“[It’s] a very hostile environment toward conservatives, and I think that that’s not really what being at a university is about,” O’Connell said. “It’s about learning about the world and learning other people’s viewpoints other than yourself. And if we as a university allow a culture where one viewpoint seriously outweighs the other and makes the other feel endangered … then I think we’ve endangered the whole part of the reason why our democracy works.”

Havens noted many of his professors continue to make jabs and constantly criticize the new president in class, which has become part of the culture on the campus, he said. Some professors even postponed exams and canceled classes in wake of Trump’s election.

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In an email to students after the election, one professor, Alan Peel, said his decision to postpone an exam was not political, but rather necessary “given that the nation in which you currently reside decided last night to elect a president whose own words have painted him a moral and physical hazard to many of us.”

O’Connell said professors should instead be giving equal weight to a “whole slew of different” ideas and creating safe spaces where students can freely share their opinions.

“It is totally OK to disagree with each other,” O’Connell said. “But when it becomes somewhat of a hostile disagreement I think that’s when we’re entering a dangerous space.”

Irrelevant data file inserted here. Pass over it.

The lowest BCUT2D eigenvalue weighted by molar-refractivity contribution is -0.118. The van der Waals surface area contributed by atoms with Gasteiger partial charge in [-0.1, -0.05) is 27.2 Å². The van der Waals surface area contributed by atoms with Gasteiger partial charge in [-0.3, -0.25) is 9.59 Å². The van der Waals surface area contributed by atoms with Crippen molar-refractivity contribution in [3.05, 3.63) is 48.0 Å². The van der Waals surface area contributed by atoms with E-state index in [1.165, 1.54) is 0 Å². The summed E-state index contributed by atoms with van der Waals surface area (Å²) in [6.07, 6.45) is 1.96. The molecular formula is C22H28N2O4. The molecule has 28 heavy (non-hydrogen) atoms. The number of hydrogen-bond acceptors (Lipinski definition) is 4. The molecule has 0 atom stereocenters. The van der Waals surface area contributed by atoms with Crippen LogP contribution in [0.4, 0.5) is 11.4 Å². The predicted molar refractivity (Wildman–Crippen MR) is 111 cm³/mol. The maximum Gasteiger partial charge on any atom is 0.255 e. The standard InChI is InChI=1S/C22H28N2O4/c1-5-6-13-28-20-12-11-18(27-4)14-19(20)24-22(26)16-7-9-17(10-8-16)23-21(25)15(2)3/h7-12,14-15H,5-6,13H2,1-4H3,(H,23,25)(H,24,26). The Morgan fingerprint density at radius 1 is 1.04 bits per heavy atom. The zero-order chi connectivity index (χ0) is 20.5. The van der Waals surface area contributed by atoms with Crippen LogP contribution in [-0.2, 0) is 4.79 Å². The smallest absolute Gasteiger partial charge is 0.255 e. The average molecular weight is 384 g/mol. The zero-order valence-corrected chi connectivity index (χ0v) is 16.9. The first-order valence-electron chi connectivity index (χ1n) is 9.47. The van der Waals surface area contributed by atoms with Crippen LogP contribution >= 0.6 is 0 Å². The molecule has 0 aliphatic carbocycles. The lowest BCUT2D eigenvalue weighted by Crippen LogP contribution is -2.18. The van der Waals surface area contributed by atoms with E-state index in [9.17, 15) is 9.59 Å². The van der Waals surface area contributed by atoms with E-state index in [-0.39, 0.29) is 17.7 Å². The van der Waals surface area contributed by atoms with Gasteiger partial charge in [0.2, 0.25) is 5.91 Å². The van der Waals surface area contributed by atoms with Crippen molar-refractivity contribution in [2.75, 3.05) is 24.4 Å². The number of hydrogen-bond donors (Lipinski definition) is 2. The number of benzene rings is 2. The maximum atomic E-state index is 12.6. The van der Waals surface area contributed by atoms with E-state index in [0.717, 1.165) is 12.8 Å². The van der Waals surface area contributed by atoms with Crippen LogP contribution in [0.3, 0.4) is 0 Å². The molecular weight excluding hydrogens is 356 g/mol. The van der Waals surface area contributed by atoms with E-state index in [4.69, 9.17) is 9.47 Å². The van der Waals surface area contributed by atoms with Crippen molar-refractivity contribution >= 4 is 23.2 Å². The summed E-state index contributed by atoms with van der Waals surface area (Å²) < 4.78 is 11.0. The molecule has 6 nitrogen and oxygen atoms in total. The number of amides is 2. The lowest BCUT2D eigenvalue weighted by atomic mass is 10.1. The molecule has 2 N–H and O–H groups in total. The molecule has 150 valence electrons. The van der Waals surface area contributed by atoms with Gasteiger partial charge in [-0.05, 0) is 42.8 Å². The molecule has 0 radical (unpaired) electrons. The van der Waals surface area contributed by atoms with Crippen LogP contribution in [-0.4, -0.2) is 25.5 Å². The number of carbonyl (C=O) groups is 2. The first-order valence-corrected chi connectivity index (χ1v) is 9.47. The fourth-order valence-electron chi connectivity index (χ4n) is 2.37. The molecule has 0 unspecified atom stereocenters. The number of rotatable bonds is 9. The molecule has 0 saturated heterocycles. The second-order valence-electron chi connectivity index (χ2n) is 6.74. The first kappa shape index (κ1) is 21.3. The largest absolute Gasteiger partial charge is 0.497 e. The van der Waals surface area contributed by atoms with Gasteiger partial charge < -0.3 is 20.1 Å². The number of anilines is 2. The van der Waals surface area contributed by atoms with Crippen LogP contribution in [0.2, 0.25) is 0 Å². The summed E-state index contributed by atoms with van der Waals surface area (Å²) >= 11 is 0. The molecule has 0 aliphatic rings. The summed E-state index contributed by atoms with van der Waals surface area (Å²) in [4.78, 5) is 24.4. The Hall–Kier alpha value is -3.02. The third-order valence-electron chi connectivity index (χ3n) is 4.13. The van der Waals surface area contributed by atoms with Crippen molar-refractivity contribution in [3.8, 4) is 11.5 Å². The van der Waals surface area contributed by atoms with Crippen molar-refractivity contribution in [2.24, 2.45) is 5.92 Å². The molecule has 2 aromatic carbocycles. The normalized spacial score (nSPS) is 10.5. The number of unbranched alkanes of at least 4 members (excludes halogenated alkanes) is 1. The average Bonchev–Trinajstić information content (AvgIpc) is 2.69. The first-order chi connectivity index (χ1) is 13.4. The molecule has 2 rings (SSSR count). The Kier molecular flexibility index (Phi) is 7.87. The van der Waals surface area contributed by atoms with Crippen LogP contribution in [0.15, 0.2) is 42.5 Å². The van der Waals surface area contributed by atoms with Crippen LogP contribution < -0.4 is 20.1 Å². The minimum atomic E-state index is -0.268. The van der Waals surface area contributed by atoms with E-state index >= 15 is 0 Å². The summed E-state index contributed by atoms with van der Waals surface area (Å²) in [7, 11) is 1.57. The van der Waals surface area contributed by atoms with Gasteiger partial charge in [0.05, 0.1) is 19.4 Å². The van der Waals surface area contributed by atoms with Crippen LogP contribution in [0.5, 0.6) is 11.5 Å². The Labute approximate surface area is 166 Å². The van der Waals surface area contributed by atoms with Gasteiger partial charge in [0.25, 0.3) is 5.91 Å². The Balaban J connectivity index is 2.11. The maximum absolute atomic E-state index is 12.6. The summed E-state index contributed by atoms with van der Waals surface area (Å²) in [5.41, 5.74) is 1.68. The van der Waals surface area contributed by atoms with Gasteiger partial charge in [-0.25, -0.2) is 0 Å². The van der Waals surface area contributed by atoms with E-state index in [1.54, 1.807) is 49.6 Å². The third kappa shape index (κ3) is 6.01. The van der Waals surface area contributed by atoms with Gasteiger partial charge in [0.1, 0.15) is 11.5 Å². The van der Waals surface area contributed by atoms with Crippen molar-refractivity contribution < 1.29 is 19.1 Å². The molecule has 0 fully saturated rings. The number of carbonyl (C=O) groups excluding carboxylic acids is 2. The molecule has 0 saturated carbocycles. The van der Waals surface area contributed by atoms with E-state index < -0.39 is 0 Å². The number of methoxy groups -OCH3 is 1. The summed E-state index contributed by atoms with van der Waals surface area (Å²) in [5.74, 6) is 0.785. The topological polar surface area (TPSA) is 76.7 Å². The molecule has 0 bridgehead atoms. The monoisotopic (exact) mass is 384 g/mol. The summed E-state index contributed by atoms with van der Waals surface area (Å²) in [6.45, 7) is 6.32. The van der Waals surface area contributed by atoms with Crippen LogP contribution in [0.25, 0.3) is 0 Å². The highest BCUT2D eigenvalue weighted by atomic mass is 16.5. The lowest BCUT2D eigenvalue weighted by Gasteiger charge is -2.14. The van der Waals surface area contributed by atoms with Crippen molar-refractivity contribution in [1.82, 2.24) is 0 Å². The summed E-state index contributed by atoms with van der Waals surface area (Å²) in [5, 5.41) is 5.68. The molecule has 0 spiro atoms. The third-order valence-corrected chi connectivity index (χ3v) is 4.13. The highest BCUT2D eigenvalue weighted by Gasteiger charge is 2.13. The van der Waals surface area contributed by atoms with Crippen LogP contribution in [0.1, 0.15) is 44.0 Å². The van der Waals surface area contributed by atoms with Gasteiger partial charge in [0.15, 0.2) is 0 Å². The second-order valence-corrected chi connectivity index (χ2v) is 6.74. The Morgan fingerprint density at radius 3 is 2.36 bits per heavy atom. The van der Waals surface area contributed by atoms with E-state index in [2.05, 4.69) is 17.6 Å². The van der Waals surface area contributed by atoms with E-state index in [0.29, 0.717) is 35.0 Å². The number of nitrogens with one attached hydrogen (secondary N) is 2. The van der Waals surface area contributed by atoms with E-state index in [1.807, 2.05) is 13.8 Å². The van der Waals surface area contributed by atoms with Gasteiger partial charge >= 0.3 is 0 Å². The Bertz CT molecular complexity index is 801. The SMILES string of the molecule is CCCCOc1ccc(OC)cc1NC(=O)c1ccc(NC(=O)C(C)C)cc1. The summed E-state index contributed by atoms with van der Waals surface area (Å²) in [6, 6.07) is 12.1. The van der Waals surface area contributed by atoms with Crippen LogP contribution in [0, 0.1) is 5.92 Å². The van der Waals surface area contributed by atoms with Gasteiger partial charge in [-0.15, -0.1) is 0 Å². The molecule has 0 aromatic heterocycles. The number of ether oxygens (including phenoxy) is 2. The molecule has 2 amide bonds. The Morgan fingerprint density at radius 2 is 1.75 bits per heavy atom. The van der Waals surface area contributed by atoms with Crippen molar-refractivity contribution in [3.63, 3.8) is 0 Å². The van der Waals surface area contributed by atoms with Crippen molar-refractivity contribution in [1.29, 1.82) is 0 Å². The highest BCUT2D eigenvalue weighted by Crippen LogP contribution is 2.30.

While Terps for Trump member Nicholas Zielinski said this campus is more tolerant than most, he added that he doesn’t publicize his views because of the stigma attached to them.

“[It’s] way more [tolerant] than Berkeley,” Zielinski said. “It’s not like we’ve had any controversial things happen here that might trigger an event like that.”

Violent riots involving about 150 masked protestors who threw smoke bombs and smashed barricades broke out on the University of California, Berkeley’s campus earlier this month before Milo Yiannopoulos, a conservative Breitbart editor, was set to speak. Yiannopoulos was also scheduled to speak at this university in October, but Terps for Trump failed to submit the proper paperwork by deadline and could not afford security costs for the event. The university had upped the security costs for that particular event on account of safety concerns.

Zielinski said he isn’t concerned as much about his safety as he is with people judging him for his views.

“You don’t want it getting in the way of anything else, like employment or friendships. It’s not worth it going around public when it could be an issue,” said Zielinski, a junior fire protection engineering major.

O’Connell said the lack of respect for opposing opinions is frustrating.

“President Loh espouses the fact that we have a fearless university,” O’Connell said. “I don’t understand how we can be building and growing fearless leaders if we all can’t support each other in our own viewpoints and endeavors.”